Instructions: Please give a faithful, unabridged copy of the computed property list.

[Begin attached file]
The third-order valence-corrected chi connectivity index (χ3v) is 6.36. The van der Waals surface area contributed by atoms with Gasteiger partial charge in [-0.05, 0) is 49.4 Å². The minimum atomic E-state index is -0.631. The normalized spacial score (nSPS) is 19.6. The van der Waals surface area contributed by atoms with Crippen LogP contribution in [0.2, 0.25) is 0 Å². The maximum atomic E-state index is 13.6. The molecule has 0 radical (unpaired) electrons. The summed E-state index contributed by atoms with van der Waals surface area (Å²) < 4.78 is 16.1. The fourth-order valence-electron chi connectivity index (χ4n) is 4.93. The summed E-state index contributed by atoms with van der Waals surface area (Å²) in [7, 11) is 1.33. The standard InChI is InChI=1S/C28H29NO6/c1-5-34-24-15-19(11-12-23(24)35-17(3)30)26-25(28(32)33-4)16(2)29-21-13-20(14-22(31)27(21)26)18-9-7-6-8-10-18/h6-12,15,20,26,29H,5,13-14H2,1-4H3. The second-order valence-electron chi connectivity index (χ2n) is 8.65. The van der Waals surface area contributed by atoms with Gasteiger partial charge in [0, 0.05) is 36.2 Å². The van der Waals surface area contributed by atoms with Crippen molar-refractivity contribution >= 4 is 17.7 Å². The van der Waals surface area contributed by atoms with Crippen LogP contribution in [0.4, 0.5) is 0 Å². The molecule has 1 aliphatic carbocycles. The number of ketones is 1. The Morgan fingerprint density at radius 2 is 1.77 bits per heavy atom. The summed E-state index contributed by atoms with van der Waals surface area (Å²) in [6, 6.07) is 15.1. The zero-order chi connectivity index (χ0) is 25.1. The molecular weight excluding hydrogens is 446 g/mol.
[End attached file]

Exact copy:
The third-order valence-corrected chi connectivity index (χ3v) is 6.36. The van der Waals surface area contributed by atoms with Gasteiger partial charge in [-0.05, 0) is 49.4 Å². The minimum atomic E-state index is -0.631. The normalized spacial score (nSPS) is 19.6. The van der Waals surface area contributed by atoms with Crippen LogP contribution in [0.2, 0.25) is 0 Å². The maximum atomic E-state index is 13.6. The molecule has 0 radical (unpaired) electrons. The summed E-state index contributed by atoms with van der Waals surface area (Å²) < 4.78 is 16.1. The fourth-order valence-electron chi connectivity index (χ4n) is 4.93. The summed E-state index contributed by atoms with van der Waals surface area (Å²) in [7, 11) is 1.33. The standard InChI is InChI=1S/C28H29NO6/c1-5-34-24-15-19(11-12-23(24)35-17(3)30)26-25(28(32)33-4)16(2)29-21-13-20(14-22(31)27(21)26)18-9-7-6-8-10-18/h6-12,15,20,26,29H,5,13-14H2,1-4H3. The second-order valence-electron chi connectivity index (χ2n) is 8.65. The van der Waals surface area contributed by atoms with Gasteiger partial charge in [0, 0.05) is 36.2 Å². The van der Waals surface area contributed by atoms with Crippen molar-refractivity contribution >= 4 is 17.7 Å². The van der Waals surface area contributed by atoms with Crippen LogP contribution in [0.4, 0.5) is 0 Å². The molecule has 1 aliphatic carbocycles. The number of ketones is 1. The Morgan fingerprint density at radius 2 is 1.77 bits per heavy atom. The summed E-state index contributed by atoms with van der Waals surface area (Å²) in [6, 6.07) is 15.1. The zero-order chi connectivity index (χ0) is 25.1. The molecular weight excluding hydrogens is 446 g/mol.